• You systematically misrepresent the problems that the Perl 5 development has, and invent new ones. You propose technical solutions that show a total lack of understanding of what is a large user base for Perl 5. You refuse to listen to people who actually work on Perl 5. You arrogantly think that if most people on P5P think you're wrong, that's because most of P5P is wrong. Perl needs PR, but _your_ kind of PR is certainly hurting Perl a lot.

                • I highly recommend the Notes from the Perl 5 BOF at OSCON [perlfoundation.org] -- in particular those sentences which mention the words "blead" and "maint".

                  I was not present at the meeting, yet the discussion seems very familiar. Would you make the same criticism of the participants?

                  • As Dave Mitchell said on P5P [mpe.mpg.de], a list of hasty notes taken during a discussion among a non-representative group of mostly irregular porters was bound to ignore the most important problems. Yet I effectively recognize many concerns which I already mentioned (see for example the end of http://consttype.blogspot.com/2009/07/job-of-pumpking.html [blogspot.com] ) and I largely agree with the general line of thought. Which has little in common with yours, as explained on modernperlbooks. The BOF discussed about release managemen

                    • The BOF discussed about release management and volunteer herding; they didn't propose to break backwards compatibility,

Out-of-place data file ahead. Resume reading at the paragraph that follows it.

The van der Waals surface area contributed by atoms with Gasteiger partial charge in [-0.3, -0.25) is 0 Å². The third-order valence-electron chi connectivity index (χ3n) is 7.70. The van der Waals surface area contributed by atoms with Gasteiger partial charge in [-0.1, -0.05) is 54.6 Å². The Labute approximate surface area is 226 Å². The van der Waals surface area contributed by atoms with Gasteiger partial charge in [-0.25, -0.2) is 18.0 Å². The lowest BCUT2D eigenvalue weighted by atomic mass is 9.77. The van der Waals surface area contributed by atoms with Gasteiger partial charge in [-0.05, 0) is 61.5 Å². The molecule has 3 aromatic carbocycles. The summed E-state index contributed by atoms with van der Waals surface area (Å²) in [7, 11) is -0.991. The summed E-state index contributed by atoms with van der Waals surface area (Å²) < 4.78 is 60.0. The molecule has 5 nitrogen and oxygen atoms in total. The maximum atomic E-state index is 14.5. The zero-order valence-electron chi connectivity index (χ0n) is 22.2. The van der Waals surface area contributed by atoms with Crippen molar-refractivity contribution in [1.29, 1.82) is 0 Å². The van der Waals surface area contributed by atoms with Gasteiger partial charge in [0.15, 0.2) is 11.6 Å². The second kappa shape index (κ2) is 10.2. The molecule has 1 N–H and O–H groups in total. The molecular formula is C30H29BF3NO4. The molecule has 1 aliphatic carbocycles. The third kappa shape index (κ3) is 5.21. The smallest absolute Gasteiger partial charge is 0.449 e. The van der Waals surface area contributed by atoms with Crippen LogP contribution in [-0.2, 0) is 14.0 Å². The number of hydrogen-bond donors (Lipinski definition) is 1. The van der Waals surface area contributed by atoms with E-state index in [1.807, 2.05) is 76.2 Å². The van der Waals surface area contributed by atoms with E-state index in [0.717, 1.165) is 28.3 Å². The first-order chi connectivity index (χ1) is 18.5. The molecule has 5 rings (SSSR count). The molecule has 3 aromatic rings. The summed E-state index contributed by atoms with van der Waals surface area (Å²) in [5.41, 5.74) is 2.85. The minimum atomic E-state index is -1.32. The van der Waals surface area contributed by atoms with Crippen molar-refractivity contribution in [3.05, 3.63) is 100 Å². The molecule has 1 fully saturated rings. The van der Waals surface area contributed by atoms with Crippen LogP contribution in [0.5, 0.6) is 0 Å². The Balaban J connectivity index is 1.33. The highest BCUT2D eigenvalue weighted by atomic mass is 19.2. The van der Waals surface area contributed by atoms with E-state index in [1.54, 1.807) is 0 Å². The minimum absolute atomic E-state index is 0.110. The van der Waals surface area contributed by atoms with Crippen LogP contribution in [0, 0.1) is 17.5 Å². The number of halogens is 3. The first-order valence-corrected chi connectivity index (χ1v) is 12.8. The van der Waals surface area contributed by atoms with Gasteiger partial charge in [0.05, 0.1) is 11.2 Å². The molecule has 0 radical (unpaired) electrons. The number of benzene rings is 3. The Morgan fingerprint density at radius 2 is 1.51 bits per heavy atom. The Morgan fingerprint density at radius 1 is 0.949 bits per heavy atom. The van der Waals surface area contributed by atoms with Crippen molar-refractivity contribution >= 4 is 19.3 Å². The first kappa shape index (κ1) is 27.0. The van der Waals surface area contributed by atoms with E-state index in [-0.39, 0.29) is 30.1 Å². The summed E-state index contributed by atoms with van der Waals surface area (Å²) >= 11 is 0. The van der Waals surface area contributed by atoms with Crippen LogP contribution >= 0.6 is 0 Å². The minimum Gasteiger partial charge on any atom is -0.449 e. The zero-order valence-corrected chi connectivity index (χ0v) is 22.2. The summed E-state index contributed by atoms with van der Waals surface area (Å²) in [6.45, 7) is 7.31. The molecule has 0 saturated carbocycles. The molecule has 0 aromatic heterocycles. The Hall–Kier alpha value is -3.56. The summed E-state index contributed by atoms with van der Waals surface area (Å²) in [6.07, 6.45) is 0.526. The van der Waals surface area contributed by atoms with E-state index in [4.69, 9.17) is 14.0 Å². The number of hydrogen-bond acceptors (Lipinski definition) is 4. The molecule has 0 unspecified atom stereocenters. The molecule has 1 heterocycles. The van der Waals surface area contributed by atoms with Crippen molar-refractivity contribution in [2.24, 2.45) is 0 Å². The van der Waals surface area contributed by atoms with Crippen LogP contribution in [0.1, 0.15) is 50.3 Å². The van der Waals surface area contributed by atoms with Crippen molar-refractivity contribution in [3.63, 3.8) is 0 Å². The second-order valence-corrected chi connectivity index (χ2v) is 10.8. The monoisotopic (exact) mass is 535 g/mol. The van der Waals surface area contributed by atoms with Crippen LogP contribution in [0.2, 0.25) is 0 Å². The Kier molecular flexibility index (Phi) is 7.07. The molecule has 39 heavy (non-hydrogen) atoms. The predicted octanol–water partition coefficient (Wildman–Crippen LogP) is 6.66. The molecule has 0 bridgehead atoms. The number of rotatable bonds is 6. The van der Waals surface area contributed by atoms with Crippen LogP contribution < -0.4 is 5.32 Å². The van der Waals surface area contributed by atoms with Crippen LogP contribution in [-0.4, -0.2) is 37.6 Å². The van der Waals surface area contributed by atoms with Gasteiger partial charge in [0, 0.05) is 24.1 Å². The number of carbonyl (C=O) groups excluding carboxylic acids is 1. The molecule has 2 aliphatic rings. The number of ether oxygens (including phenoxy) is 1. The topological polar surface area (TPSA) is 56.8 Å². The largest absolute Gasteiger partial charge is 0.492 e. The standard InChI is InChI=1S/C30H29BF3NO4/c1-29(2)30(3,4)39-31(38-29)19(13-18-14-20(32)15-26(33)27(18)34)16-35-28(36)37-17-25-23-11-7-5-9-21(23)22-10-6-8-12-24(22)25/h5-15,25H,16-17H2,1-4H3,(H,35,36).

That's only technically true:

                      Chip: Once we've defined a deprecation cycle, we define breakage of compatibility.

                      Don't misquote me: I didn't called you a marketer.

                      You're right. I apologize. You have called me a marketdroid [blogspot.com]; I suppose the suffix is of vital importance. The same post implies I'm a propagandist, that I'm anti-p5p, and called me hysterical and deaf to criticism. You've a [blogspot.com]

                    • I didn't delete anything except from my own initiative (and you know that), and for the rest I plaid guilty: what you're doing on modernperlbooks is disinformation and FUD. I note that it's Chip's turn to be quoted out of context. And now you're speaking about healthy debate, while I resigned in disgust from P5P after months of trying to avoid responding to your attacks. It would have been wiser to ignore you completely. Which I shall do from now on, since you still refuse to understand technical arguments.

                    • I'm nobody. Just an old (49) programmer who has spent more time using Java than Perl, but who wishes it were the reverse. Perl has nearly been removed as a development language where I work. That's sad, because Perl is exciting and interesting. I'm looking forward to creating new things using Perl 6 and I'm excited by the changes to Perl 5. I do work on some DarkPAN code. I'd like to move beyond Third Edition Camel and first edition cookbook when I do so. I've found chromatic's writing helpful for th